Living Farms, an NGO working in the region on the issue of Food and Nutrition Security wanted to change this. Series of meetings was organised with officials and villagers to discuss how to halt the destruction of their food habits.
Teams were formed to keep a vigil in the forest 24X7. This helped stop illegal cutting of trees and encroachment.
Anshuman says, “The tribal Kondh community knows how to protect the forests. We need to empower them”
Diversity on their Plates
Trees of dates, mangoes, jackfruit, tamarind, jaamkoli were planted. They had to work hard and it took time to bring back some of the older diversity as the traditional trees take five years to grow, at least. The soil, which has been damaged by plantations, takes time to replenish.
About 6,000 families from Muniguda to Bissam Cuttack have got involved in that joint effort and each family planted 10 to 15 trees. The results could be seen. It improved the diversity of food on their plates.
Anshuman says, “Government schemes like ICDS have grossly ignored the fact that the food quality not food quantity matters.
Living Farms assesses dietary diversity at every six months’ interval. They found the number of families with low scores was 58 per cent in 2014. But today it has reduced to 18 per cent.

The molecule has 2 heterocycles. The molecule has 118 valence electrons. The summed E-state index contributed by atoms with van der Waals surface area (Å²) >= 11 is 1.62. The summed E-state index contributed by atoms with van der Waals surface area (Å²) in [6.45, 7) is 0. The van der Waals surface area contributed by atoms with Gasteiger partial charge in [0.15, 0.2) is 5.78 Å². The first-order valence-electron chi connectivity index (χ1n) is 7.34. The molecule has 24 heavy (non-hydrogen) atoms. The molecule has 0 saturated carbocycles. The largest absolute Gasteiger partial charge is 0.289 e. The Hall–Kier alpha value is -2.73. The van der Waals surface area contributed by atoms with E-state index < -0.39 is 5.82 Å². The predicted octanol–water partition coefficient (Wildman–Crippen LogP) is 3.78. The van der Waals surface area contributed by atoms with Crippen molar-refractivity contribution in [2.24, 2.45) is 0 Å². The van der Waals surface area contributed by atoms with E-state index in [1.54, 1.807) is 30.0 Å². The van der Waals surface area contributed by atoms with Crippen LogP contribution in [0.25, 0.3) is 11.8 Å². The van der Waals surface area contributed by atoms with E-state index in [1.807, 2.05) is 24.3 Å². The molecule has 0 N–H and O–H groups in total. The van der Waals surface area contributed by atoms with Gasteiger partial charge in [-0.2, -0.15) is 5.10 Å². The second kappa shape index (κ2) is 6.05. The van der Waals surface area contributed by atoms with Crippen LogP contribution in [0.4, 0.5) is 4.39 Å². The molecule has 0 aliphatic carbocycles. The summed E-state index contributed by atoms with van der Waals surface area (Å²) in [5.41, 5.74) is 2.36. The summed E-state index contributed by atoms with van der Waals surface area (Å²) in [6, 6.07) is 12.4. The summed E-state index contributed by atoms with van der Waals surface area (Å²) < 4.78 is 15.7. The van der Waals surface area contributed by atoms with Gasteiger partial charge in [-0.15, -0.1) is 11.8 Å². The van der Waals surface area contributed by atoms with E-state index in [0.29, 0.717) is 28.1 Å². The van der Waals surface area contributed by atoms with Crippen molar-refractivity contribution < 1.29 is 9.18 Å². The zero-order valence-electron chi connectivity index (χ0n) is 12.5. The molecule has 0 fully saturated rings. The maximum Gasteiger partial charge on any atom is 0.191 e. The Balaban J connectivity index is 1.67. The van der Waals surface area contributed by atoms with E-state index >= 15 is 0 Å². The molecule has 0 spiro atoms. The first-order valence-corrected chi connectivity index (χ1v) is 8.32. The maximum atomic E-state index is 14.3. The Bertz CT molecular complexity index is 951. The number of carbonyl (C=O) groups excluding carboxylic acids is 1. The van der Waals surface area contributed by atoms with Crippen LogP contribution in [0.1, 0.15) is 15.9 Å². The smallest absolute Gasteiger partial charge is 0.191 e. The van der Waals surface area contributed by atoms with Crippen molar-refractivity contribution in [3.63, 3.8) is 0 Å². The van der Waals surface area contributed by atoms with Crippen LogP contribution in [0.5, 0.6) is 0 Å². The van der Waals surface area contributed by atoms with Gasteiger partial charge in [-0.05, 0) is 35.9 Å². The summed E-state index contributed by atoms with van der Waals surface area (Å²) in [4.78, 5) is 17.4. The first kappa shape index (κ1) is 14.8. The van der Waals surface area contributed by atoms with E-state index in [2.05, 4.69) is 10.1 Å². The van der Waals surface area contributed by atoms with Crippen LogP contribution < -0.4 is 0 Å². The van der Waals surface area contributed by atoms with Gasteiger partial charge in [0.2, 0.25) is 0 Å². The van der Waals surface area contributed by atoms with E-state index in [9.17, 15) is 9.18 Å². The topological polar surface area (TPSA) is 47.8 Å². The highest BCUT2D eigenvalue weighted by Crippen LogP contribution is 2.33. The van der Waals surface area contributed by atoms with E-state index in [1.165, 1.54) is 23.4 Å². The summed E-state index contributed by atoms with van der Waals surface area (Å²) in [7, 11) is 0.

The NGO has compiled a list of forest foods and their nutritional values. With the help of trained nutritionists, they have identified some 66 uncultivated foods that are rich in containing variety of nutrients, including folic acid, iron, calcium, vitamins C, B and A, and beta carotene.
People we spoke to could name over 60 varieties of fruit (mango, wild cashew, blackberry, jackfruit, kendu, date palm and mahua, among others), 40 kinds of leafy vegetables (baradasaag, gandirisaag, chakundasaag, curry leaves, colocasia leaves and drumstick leaves, to name a few), 10 kinds of oil seeds, 30 variety of mushrooms, roots and tubers, and 20 varieties of fish, crab, insects and birds that they could collect and consume directly from the forest.
The NGO has introduced a series of classes on indigenous foods like how to grow them, what are their uses — in some government schools with the hope that it will help in regaining loss of knowledge on traditional foods among tribal youth.
“Dietary diversity has been missing in the plate of the community. Forests have the abundance to bring it back”, says Dr. Jagatbandhu Mohapatra, from Living Farm.